For leg amputees that must stand or walk frequently, it can become uncomfortable or painful to do so with socket-based systems. This limits overall mobility, including the ability to walk long distances and/or run, which can be exceptionally hindering if this type of mobility is essential to your lifestyle.
For lower-limb amputees, sitting down while the socket system is attached can be extremely uncomfortable, and many people opt to take the socket off as a way to sit more comfortably. Unfortunately, the process of removing the prosthetic several times daily just to sit down is far from ideal.
When compared to osseointegration systems, socket-based systems can have a bit more of a “loose” feeling. Socket systems are also more likely to become detached during strenuous activities like running, jumping, etc.
Socket-based prosthetic systems are harder to take on and off because users have to take extra steps to care for the residual limb-stump area. This increases the chances of misplacing a critical component of the prosthetic system, especially if you frequently remove the device and socket for comfort reasons.
Due to their stability issues, socket prosthetics are more likely to cause improper posture as patients adjust to standing differently or supporting their body weight in an unnatural way. This can lead to all types of health issues or muscular soreness in the amputees’ back, hips, etc. While pain is common with any prosthetic system, if your device is causing additional medical problems beyond the normal soreness, then stability issues related to the socket system could very well be the culprit.
If you or a loved one is experiencing any of the above issues with a current socket-based prosthetic system, it might be time to explore an osseointegrated prosthetic.
While osseointegration is not suitable for all amputees, it does offer many unique benefits. For amputees, these benefits should be carefully weighed against the disadvantages of osseointegration. They should also be compared to the pros and cons of socket-based systems. After all, making the transition to osseointegration is a big change that should not be taken lightly.
Here are a few of the key advantages provided by osseointegration.
Following any amputation, the non-usage of the residual limb can eventually cause it to weaken because of disuse osteoporosis. Even with traditional socket attachments that fit over the limb, the bone is not loaded upon as it would be naturally. This can lead to decreased muscle volume and weakened bones in and around the residual limb.
A clinic in the Netherlands evaluated bone-remodeling processes and concluded that the bone around an osseointegrated implant becomes thicker and stronger with continued (and typically increased) usage of the area. With the titanium rod serving as an extension of your existing bone, using an osseointegrated prosthetic attachment has been proven to strengthen the residual limb over time. This is because the natural load of the existing bone is restored as amputees begin using it more for load-bearing applications. With this usage, the stump muscles are reactivated and strengthened, which helps to further stabilize the nearby bone and promote fusion between the implant and the bone.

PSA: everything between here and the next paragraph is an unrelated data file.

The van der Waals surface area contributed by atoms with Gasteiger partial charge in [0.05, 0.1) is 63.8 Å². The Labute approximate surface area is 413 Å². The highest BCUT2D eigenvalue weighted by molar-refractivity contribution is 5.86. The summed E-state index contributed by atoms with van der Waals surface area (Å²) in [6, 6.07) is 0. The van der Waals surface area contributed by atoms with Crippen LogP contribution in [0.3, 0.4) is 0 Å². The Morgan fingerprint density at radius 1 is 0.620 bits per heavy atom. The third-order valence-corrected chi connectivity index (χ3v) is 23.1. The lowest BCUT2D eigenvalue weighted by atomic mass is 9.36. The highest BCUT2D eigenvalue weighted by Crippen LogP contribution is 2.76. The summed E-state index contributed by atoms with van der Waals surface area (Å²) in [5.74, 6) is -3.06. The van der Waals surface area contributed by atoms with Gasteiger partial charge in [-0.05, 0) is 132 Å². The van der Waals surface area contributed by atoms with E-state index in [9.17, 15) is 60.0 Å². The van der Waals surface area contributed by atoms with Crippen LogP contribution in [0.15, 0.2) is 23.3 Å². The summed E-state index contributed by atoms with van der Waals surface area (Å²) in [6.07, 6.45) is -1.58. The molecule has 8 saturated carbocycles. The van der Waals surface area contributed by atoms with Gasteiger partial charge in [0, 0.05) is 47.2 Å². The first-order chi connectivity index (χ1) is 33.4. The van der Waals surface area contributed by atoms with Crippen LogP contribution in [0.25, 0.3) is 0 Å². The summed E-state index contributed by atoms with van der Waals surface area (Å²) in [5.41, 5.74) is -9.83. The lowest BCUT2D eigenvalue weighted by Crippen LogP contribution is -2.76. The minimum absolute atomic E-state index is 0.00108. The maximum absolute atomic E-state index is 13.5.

One of the primary drawbacks of traditional socket prosthetics is the unpleasant process of conditioning the skin and tissues around the residual limb. Even when the skin becomes appropriately formed and toughened, rashes, blisters, pressure sores and other issues are still common and, as a result, an amputee will often limit their prosthetic usage.
Osseointegrated prosthetics don’t cause the same types of skin irritation issues because the skin itself is not wrapped up to receive a socket device. Instead, the structural support for the prosthesis is reliant upon the bone structure in which it is attached. When skin issues are reduced, the amputee is more likely to get additional usage out of their prosthetic system.
Depending on the amputation level, traditional socket attachments are typically a bit more cumbersome to attach, use and detach when compared to an osseointegrated prosthetic system. This is partially due to various socket-related attachments and accessories needed for a comfortable fit (sleeves, wraps, etc.) during usage.
For example, a 2011 study of 22 osseointegrated prosthesis patients in comparison to socket-based devices showed that patients with lower-limb amputations:
Ease of use and usage efficiency are also closely linked to enhanced stability and mobility.
In lower limbs especially, osseointegration offers more overall mobility and stability which helps with walking and standing. The amputee’s natural standing posture is often restored with this weight-bearing advantage, as is the intrinsic stability.